The Lady Is For Burning

The stars have aligned at last, and once again Artica manifests on the riverfront near the intersection of Lewis and Dickson streets. Often compared to Burning Man, the two day fantastical Dionysian soiree consists of inter-disciplinary art installations and performances, plus spontaneous creating, mingling and some extreme sporting. Officially titled Artica 2011: Sign In Space, this year's celebration takes place from noon to midnight Saturday and noon to 8 p.m. Sunday (October 8 and 9), with the Boat of Dreams Parade signaling the onset of the festivities. Attendees are encouraged to MacGyver-up their own biodegradable float piece that represents their dream -- whatever it may be -- and release it into the river. Also on the slate is the Artica Family Portrait (2:30 p.m.), and if you're present you're family; the traditional Our Lady of Artica effigy burning takes place at 8 p.m., with this year's Lady the largest one yet. Sunday is given over to Extreme Croquet at 3 p.m., which requires you to construct your own mallet (best mallet gets a prize) and features the most challenging course yet designed. Information and last minute adjustments are updated at www.facebook.com/articafest). Admission to Artica is free, but donations are definitely in the spirit of the event. No vending is available at Artica, so bring your own food and drink, and remember to wear comfortable and strong footwear -- the Artica site is pretty primal.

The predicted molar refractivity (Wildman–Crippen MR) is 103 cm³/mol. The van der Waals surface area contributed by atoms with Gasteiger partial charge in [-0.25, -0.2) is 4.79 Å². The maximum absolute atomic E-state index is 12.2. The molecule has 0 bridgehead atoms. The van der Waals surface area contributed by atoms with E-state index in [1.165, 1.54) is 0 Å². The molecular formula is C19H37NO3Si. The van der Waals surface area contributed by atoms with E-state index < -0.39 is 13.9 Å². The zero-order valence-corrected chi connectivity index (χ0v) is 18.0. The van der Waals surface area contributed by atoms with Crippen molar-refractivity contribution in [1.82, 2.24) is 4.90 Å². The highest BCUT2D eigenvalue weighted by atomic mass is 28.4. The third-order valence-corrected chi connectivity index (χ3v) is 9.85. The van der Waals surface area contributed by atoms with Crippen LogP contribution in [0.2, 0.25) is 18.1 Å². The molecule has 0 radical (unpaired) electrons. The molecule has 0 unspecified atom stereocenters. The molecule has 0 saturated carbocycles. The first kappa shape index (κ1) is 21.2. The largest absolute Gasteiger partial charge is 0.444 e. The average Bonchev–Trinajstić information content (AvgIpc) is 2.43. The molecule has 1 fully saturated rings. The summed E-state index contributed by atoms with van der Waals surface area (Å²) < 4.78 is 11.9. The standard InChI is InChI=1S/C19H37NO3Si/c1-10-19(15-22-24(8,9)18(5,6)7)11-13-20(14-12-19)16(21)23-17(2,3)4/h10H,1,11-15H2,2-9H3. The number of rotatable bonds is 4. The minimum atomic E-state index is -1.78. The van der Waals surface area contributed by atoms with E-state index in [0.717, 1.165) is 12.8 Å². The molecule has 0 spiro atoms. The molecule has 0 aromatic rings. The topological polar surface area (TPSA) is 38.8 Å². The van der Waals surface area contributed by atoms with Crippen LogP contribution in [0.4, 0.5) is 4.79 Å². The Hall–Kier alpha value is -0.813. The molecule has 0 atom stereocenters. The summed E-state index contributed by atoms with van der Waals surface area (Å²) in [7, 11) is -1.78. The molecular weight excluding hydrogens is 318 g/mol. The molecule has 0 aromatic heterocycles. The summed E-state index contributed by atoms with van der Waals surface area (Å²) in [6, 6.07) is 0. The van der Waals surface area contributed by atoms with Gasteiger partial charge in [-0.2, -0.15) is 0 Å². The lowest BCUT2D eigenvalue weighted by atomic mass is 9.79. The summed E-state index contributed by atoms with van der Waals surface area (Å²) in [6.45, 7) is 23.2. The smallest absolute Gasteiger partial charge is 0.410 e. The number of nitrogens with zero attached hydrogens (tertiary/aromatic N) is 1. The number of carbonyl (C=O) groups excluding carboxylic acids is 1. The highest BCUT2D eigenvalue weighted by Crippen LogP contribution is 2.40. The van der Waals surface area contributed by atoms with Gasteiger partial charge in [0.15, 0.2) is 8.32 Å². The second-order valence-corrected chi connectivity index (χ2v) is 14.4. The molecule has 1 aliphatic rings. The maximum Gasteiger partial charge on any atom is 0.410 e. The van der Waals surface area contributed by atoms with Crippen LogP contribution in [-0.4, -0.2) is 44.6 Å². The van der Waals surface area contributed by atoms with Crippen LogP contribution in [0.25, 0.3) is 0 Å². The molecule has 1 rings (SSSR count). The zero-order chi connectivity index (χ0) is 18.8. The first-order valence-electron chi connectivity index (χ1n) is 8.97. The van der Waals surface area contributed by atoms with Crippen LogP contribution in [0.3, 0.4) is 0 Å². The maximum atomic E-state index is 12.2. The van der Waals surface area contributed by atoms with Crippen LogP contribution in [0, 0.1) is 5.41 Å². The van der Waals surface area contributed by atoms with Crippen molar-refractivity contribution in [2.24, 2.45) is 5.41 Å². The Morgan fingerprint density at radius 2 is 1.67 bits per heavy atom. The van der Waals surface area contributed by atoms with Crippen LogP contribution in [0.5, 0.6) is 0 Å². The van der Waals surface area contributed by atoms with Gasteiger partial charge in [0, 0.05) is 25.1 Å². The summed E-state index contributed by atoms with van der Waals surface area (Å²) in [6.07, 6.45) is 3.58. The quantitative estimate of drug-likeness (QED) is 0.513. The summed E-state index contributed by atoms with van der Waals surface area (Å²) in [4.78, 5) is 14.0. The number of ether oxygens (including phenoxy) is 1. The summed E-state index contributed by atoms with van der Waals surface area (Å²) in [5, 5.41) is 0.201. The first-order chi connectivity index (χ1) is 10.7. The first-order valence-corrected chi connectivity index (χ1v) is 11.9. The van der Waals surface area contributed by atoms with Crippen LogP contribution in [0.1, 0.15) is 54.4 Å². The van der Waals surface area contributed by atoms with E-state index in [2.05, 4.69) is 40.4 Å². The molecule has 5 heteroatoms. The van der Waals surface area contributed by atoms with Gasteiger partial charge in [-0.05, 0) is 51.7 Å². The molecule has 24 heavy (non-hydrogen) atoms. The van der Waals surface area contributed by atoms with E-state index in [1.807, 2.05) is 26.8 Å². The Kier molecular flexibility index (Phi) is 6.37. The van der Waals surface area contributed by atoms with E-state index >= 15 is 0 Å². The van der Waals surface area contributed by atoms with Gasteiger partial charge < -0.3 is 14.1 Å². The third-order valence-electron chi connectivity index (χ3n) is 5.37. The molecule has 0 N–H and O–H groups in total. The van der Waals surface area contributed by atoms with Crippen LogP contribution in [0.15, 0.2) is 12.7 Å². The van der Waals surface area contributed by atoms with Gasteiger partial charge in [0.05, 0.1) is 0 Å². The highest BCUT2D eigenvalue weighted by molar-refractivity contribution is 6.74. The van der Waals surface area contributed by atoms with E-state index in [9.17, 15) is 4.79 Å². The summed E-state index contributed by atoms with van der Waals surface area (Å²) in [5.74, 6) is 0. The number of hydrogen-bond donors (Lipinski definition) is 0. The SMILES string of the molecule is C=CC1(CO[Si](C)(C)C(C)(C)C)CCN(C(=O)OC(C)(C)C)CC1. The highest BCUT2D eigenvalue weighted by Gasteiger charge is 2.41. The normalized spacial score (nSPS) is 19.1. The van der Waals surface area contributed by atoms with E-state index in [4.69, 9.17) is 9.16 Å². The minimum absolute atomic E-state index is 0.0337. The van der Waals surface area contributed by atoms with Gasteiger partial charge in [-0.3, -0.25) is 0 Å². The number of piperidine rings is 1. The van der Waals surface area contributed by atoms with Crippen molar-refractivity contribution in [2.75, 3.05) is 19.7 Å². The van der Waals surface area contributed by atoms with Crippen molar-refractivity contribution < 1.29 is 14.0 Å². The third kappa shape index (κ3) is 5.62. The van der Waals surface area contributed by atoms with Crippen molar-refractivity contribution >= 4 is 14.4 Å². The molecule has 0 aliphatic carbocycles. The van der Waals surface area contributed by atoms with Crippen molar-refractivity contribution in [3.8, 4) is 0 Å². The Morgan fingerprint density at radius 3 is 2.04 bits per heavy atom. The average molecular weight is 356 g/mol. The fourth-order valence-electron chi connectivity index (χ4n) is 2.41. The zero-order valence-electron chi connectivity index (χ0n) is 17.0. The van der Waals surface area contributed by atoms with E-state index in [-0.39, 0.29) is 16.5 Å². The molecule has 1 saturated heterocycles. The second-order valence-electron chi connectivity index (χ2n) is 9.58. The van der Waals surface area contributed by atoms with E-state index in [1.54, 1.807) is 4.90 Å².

Sat., Oct. 8; Sun., Oct. 9, 2011
 
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